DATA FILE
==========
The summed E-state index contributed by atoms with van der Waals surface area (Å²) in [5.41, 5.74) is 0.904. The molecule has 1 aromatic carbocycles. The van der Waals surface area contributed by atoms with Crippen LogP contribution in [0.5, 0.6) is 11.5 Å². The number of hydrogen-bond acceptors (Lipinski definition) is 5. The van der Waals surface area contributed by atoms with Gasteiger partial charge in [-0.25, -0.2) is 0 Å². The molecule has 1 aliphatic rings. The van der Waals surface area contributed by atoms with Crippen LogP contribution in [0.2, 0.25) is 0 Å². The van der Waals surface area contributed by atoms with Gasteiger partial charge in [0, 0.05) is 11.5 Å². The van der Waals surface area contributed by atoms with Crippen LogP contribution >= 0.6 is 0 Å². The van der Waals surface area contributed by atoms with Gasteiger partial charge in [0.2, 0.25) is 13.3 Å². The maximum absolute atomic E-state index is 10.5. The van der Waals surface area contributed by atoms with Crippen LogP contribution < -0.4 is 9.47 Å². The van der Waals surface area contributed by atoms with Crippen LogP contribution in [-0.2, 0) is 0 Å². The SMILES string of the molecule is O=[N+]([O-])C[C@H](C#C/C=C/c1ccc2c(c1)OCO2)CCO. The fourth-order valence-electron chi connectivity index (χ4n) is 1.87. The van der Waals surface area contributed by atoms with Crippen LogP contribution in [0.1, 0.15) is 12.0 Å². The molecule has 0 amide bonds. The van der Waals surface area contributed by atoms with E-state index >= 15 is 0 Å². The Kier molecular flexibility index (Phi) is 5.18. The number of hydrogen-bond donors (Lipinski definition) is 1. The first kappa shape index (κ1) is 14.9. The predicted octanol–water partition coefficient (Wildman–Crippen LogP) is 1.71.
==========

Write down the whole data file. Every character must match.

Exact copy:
The summed E-state index contributed by atoms with van der Waals surface area (Å²) in [5.41, 5.74) is 0.904. The molecule has 1 aromatic carbocycles. The van der Waals surface area contributed by atoms with Crippen LogP contribution in [0.5, 0.6) is 11.5 Å². The number of hydrogen-bond acceptors (Lipinski definition) is 5. The van der Waals surface area contributed by atoms with Gasteiger partial charge in [-0.25, -0.2) is 0 Å². The molecule has 1 aliphatic rings. The van der Waals surface area contributed by atoms with Crippen LogP contribution in [0.2, 0.25) is 0 Å². The van der Waals surface area contributed by atoms with Gasteiger partial charge in [0, 0.05) is 11.5 Å². The van der Waals surface area contributed by atoms with Crippen LogP contribution >= 0.6 is 0 Å². The van der Waals surface area contributed by atoms with Gasteiger partial charge in [0.2, 0.25) is 13.3 Å². The maximum absolute atomic E-state index is 10.5. The van der Waals surface area contributed by atoms with Crippen LogP contribution < -0.4 is 9.47 Å². The van der Waals surface area contributed by atoms with Crippen LogP contribution in [-0.2, 0) is 0 Å². The SMILES string of the molecule is O=[N+]([O-])C[C@H](C#C/C=C/c1ccc2c(c1)OCO2)CCO. The fourth-order valence-electron chi connectivity index (χ4n) is 1.87. The van der Waals surface area contributed by atoms with Crippen LogP contribution in [0.1, 0.15) is 12.0 Å². The molecule has 0 amide bonds. The van der Waals surface area contributed by atoms with E-state index >= 15 is 0 Å². The Kier molecular flexibility index (Phi) is 5.18. The number of hydrogen-bond donors (Lipinski definition) is 1. The first kappa shape index (κ1) is 14.9. The predicted octanol–water partition coefficient (Wildman–Crippen LogP) is 1.71.